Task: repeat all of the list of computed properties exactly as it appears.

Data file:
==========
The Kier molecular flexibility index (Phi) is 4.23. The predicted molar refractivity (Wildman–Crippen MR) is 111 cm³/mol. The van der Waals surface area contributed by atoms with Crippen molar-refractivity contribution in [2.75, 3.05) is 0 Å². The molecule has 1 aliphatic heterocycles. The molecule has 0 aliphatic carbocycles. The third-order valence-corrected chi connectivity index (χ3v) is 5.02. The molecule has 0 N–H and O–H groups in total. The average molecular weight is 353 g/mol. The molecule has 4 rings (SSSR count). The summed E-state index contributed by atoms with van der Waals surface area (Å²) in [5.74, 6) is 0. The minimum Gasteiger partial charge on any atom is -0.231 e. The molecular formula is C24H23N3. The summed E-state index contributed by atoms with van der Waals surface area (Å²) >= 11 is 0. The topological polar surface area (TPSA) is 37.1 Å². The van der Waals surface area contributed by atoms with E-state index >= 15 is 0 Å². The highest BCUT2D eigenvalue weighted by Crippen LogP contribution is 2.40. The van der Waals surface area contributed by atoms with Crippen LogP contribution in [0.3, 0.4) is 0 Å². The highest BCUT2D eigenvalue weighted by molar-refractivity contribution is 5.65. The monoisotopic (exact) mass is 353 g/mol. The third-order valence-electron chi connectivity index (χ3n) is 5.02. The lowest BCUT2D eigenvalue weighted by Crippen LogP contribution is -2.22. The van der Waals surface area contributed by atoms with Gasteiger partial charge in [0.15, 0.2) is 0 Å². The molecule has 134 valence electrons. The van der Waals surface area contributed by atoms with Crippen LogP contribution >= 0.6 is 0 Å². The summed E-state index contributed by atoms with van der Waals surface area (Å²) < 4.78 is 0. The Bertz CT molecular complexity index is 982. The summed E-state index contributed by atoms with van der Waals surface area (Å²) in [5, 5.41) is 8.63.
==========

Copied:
The Kier molecular flexibility index (Phi) is 4.23. The predicted molar refractivity (Wildman–Crippen MR) is 111 cm³/mol. The van der Waals surface area contributed by atoms with Crippen molar-refractivity contribution in [2.75, 3.05) is 0 Å². The molecule has 1 aliphatic heterocycles. The molecule has 0 aliphatic carbocycles. The third-order valence-corrected chi connectivity index (χ3v) is 5.02. The molecule has 0 N–H and O–H groups in total. The average molecular weight is 353 g/mol. The molecule has 4 rings (SSSR count). The summed E-state index contributed by atoms with van der Waals surface area (Å²) in [5.74, 6) is 0. The minimum Gasteiger partial charge on any atom is -0.231 e. The molecular formula is C24H23N3. The summed E-state index contributed by atoms with van der Waals surface area (Å²) >= 11 is 0. The topological polar surface area (TPSA) is 37.1 Å². The van der Waals surface area contributed by atoms with E-state index >= 15 is 0 Å². The highest BCUT2D eigenvalue weighted by Crippen LogP contribution is 2.40. The van der Waals surface area contributed by atoms with Crippen LogP contribution in [0.3, 0.4) is 0 Å². The highest BCUT2D eigenvalue weighted by molar-refractivity contribution is 5.65. The monoisotopic (exact) mass is 353 g/mol. The third-order valence-electron chi connectivity index (χ3n) is 5.02. The lowest BCUT2D eigenvalue weighted by Crippen LogP contribution is -2.22. The van der Waals surface area contributed by atoms with Gasteiger partial charge in [0.15, 0.2) is 0 Å². The molecule has 134 valence electrons. The van der Waals surface area contributed by atoms with Crippen LogP contribution >= 0.6 is 0 Å². The summed E-state index contributed by atoms with van der Waals surface area (Å²) < 4.78 is 0. The Bertz CT molecular complexity index is 982. The summed E-state index contributed by atoms with van der Waals surface area (Å²) in [5, 5.41) is 8.63.